Who Killed JFK?
Come to Historians’ Roundtable Nov. 22 at MHCC

Posted: October 30, 2013
Patrick Casey stands in front of the Texas School Book Depository. The window from which Lee Harvey Oswald shot President Kennedy is located on the sixth floor, one down from the roof, on the far right edge of the building.
Patrick Casey stands in front of the Texas School Book Depository. The window from which Lee Harvey Oswald shot President Kennedy is located on the sixth floor, one down from the roof, on the far right edge of the building.

Was Lee Harvey Oswald the lone assassin of President John F. Kennedy? Or, was there another shooter on that fateful day in Dallas, Texas 50 years ago?

Join Patrick Casey, MHCC history instructor, at Historians’ Roundtable, Nov. 22 (the fiftieth anniversary of the Kennedy assassination), noon – 1 p.m. in room AC2755 on the Gresham Campus, 26000 S.E. Stark St. After a short presentation, Casey will answer questions about classic assassination issues such as medical, ballistic and photographic evidence; alleged government cover-ups and other topics. His main goal, however, is to describe the basics of the Warren Commission’s conclusion: Oswald did it and he acted alone. Casey will also address conspiracy theories and why at least 75 percent of Americans believe them.

Historians’ Roundtable is free and open to students, MHCC employees and the community.

“I have been a student of the Kennedy assassination for more than 35 years, the first 20 as a conspiracy theorist, but now I’ve come to believe that Oswald acted alone,” says Casey.

In 1977, while in college, he attended a football game in Dallas, Texas, and went to Dealey Plaza, the site of the assassination. “That got me hooked,” he says.

He read everything he could find, especially pro-conspiracy works such as Mark Lane’s Rush to Judgment, Josiah Thompson’s Six Seconds in Dallas, Sylvia Meagher’s Accessories After the Fact and dozens of other works. He subscribed to pro-conspiracy organizations and attended pro-conspiracy conferences in Dallas.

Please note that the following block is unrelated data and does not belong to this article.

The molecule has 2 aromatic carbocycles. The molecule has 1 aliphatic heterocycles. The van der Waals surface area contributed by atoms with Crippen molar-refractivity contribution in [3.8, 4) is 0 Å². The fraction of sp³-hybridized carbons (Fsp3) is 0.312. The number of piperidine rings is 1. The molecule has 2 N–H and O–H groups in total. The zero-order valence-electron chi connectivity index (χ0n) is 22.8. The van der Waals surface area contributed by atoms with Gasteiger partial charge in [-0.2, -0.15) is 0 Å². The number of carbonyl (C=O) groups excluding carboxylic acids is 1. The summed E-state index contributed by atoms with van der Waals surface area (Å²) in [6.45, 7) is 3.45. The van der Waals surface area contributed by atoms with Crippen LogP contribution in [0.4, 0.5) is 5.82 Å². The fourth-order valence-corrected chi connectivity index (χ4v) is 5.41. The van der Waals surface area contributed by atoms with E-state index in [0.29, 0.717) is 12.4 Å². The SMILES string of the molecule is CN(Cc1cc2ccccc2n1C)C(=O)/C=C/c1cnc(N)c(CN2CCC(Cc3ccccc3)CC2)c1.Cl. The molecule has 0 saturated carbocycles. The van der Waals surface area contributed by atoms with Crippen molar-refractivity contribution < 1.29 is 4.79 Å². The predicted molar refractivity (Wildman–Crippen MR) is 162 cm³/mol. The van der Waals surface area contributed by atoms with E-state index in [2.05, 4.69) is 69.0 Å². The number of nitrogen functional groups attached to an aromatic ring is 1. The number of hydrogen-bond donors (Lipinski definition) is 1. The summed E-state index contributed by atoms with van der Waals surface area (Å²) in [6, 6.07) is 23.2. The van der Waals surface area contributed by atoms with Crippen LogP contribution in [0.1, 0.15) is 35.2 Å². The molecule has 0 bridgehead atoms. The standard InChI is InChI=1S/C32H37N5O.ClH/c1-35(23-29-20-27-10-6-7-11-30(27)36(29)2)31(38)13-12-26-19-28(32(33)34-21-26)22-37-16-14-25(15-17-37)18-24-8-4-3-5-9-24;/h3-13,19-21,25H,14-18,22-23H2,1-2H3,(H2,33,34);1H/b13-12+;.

Like the learned historian and scholar that he is, Casey decided to devote the same energy and open-mindedness into researching the viewpoint that Oswald acted alone. Several books later, including Norman Mailer’s Oswald’s Ghost and the Warren Commission Report, followed by his own critical analysis, Casey experienced a change of heart. He is now convinced that Oswald was the only gunman.

“Over the years, I have tried to stay current on the topic, but with more than 2,000 books, articles and websites focusing on some aspect of the assassination, that’s virtually impossible,” Casey says. “My own library runs into the hundreds of books, covering 24 feet of shelf space.”

For more information on this and other Historians’ Roundtable topics, please visit Facebook.

For more information, media professionals may contact the Office of College Advancement at 503-491-7204 or news@mhcc.edu

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 Last Modified: 10/30/2013 03:48:43 PM